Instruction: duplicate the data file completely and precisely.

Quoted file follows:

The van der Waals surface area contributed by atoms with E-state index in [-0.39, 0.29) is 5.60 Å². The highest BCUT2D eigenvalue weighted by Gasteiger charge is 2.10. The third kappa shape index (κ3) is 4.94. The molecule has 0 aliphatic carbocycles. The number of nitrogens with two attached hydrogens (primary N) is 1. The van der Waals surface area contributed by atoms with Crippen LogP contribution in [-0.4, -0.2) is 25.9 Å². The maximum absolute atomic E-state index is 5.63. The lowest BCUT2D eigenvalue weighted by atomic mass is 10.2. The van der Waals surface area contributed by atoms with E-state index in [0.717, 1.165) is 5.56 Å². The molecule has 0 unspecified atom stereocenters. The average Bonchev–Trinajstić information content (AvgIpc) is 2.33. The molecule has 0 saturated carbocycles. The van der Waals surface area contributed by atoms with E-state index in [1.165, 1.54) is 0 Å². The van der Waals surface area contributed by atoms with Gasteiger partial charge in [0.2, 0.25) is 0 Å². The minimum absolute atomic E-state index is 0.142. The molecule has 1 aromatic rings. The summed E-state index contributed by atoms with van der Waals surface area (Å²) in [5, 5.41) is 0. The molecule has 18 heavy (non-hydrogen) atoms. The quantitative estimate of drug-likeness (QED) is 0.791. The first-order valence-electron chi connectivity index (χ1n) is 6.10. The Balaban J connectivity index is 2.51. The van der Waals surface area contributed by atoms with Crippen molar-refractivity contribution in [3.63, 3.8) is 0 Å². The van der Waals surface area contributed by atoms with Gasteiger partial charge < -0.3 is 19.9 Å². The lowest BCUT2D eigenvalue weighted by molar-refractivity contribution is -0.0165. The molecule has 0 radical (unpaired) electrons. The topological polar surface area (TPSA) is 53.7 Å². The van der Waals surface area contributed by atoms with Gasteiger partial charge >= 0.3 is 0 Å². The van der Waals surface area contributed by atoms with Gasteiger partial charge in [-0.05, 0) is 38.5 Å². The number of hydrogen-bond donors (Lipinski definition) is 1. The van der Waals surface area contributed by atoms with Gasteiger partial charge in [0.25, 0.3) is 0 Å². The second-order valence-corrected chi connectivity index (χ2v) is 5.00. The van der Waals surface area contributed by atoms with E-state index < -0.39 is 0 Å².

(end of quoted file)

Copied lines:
The van der Waals surface area contributed by atoms with E-state index in [-0.39, 0.29) is 5.60 Å². The highest BCUT2D eigenvalue weighted by Gasteiger charge is 2.10. The third kappa shape index (κ3) is 4.94. The molecule has 0 aliphatic carbocycles. The number of nitrogens with two attached hydrogens (primary N) is 1. The van der Waals surface area contributed by atoms with Crippen LogP contribution in [-0.4, -0.2) is 25.9 Å². The maximum absolute atomic E-state index is 5.63. The lowest BCUT2D eigenvalue weighted by atomic mass is 10.2. The van der Waals surface area contributed by atoms with E-state index in [0.717, 1.165) is 5.56 Å². The molecule has 0 unspecified atom stereocenters. The average Bonchev–Trinajstić information content (AvgIpc) is 2.33. The molecule has 0 saturated carbocycles. The van der Waals surface area contributed by atoms with E-state index in [1.165, 1.54) is 0 Å². The van der Waals surface area contributed by atoms with Gasteiger partial charge in [0.2, 0.25) is 0 Å². The minimum absolute atomic E-state index is 0.142. The molecule has 1 aromatic rings. The summed E-state index contributed by atoms with van der Waals surface area (Å²) in [5, 5.41) is 0. The molecule has 18 heavy (non-hydrogen) atoms. The quantitative estimate of drug-likeness (QED) is 0.791. The first-order valence-electron chi connectivity index (χ1n) is 6.10. The Balaban J connectivity index is 2.51. The van der Waals surface area contributed by atoms with Crippen molar-refractivity contribution in [3.63, 3.8) is 0 Å². The van der Waals surface area contributed by atoms with Gasteiger partial charge < -0.3 is 19.9 Å². The lowest BCUT2D eigenvalue weighted by molar-refractivity contribution is -0.0165. The molecule has 0 radical (unpaired) electrons. The topological polar surface area (TPSA) is 53.7 Å². The van der Waals surface area contributed by atoms with Gasteiger partial charge >= 0.3 is 0 Å². The van der Waals surface area contributed by atoms with Gasteiger partial charge in [-0.05, 0) is 38.5 Å². The number of hydrogen-bond donors (Lipinski definition) is 1. The van der Waals surface area contributed by atoms with Gasteiger partial charge in [0.25, 0.3) is 0 Å². The second-order valence-corrected chi connectivity index (χ2v) is 5.00. The van der Waals surface area contributed by atoms with E-state index < -0.39 is 0 Å².